Liverpool's Jurgen Klopp: Roma semi 'not a once-in-the-lifetime chance'
Jurgen Klopp insists Liverpool's chance to reach a Champions League final should not be a once-in-a-lifetime opportunity.
The Reds face Roma in their first semifinal in Europe's elite club competition for a decade but their manager stressed he will not be building it up to be all-or-nothing for his players.
Klopp said: "I make the pressure higher? I tell them it's the only chance you ever have in your life so use it. Would you love to hear that before a game?
"[It's] not a once-in-the-lifetime chance. I am already for the second time in the semifinals and if I go, I will be the second time in the final. That's pretty rare.''
The two clubs have significant history, with Liverpool having beaten the Serie A club at their own Stadio Olimpico ground in the 1984 European Cup final.
Their most recent meeting, back in 2002, saw the Merseysiders progress to the quarterfinals of the competition.
Prior to that, the Reds were also victorious in the knockout stages of the 2001 UEFA Cup, on their way to winning the trophy, but Klopp admits that will not have any bearing on this tie.
"When was the final -- '84? Most of the players were not born then. Was Milly [James Milner]? Maybe Milly, I am not sure,'' added Klopp. "Maybe he just looks older [Milner was actually born in 1986].
"I really like it but these things happened as the stories of those boys. I love that we go to Rome, a fantastic city and a beautiful stadium, the Stadio Olimpico.
"If it helps we will use it but I think the boys need real things, not the good old stories -- even though they were brilliant. We only talk about it because we hope it helps. The spirit of Rome.''
Klopp's sides have developed a habit of blowing teams away in concentrated spells, highlighted by their three goals in 19 first-half minutes to take the quarterfinal tie away from Manchester City.
The German likened it to the manner in which the great Manchester United side of the 1990s and 2000s operated.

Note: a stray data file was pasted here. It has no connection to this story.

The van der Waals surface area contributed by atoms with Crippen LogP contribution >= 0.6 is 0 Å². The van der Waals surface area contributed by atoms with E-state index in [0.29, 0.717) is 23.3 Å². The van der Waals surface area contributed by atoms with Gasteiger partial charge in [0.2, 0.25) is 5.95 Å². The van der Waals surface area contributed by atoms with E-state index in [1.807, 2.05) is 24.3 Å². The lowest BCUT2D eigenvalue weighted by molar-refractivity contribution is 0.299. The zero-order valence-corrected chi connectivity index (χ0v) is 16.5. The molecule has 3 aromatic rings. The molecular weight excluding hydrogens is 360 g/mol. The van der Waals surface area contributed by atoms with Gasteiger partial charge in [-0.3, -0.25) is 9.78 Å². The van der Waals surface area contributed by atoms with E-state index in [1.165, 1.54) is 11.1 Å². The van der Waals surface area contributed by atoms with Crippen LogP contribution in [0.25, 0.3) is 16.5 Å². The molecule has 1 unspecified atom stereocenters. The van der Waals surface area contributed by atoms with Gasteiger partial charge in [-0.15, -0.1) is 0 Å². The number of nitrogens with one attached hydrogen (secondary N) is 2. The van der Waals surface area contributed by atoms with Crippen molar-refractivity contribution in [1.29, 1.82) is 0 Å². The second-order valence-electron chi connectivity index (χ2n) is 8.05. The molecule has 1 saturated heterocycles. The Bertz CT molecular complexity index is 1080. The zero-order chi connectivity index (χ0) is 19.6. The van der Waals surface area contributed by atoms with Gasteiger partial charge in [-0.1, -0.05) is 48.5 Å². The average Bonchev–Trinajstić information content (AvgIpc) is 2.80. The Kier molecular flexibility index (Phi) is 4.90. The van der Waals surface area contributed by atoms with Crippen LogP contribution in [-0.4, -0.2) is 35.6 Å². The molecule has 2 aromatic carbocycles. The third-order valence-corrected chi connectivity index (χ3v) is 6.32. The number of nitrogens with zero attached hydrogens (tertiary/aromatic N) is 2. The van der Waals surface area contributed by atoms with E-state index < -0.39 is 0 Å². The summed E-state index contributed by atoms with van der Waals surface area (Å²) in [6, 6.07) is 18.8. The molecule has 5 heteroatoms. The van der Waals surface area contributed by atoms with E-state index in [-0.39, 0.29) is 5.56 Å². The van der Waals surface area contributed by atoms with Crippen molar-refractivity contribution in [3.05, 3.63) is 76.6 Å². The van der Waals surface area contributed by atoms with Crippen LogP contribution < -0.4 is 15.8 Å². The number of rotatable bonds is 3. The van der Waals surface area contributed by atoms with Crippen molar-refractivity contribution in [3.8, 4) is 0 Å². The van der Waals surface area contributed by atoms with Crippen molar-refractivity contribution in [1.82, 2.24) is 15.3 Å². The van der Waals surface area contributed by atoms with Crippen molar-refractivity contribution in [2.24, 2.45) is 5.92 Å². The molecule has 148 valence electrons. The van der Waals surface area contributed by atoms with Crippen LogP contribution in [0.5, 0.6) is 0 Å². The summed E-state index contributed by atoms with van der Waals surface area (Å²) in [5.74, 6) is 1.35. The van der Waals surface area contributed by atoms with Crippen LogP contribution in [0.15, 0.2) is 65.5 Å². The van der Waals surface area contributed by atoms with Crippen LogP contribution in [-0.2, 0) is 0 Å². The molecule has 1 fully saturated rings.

He said: "Is there something with Alex Ferguson, Man United. At a specific time, they scored always twice?
"Score, score? That is the opportunity. Score once, do it again. Use the momentum in the game. Of course we talk about it, of course we want to use that, but you still have to score.
"The team is a really enthusiastic team. In a good moment, they jump and that's really good to see.
"On the other hand, that's why the two Man City games were really special. We dealt with the very difficult circumstances in the two halves here and there on a high level.
"That brought us to the semis, not that we can score one, two, three in a row.
"In the moments when we are not in charge of the game, we are still in the game, that's a very important thing and that helped us massively.''
Meanwhile, Liverpool captain Jordan Henderson said he will appreciate the biggest match of his career to date, considering his up-and-down career at Anfield.
"This is what you play football for, to play in games like this against top European sides,'' he said.
"You dream about playing in the Champions League and playing in huge games like this.
"You have to give everything you have got, always have belief that no matter what state the game is in, how well or how poor you might be doing, that you believe you can come through and get through to the final or through to the next leg in the best shape possible.
"As a footballer, moments like this you dream about playing in and when it comes everything before it, every struggle, every test that you have had will put you in good stead for a game like this.''
One of the key factors in deciding whether they make it to Kiev next month will be the form of 41-goal forward Mohamed Salah, the newly-crowned Professional Footballers' Association Player of the Year.
Henderson believes Liverpool can keep the Egypt international out of the clutches of European rivals by creating their own history with him.
"He's up there with the world's best so obviously there will be other clubs who want to take him away,'' said Henderson, who revealed he voted for Manchester City's Kevin De Bruyne - Salah's main rival - for the PFA award.
"But I feel like he's in a great place with a great set of lads and a great manager going in the right direction.
"We want to create our own history here and I'm sure that Mo wants to be part of that. He's a big part of that now and I'm sure he will be for many years to come.
"He's been fantastic throughout the season. His record and his stats speaks for themselves.
"He's been a massive player for us this season and hopefully he can continue that form over the next few weeks.''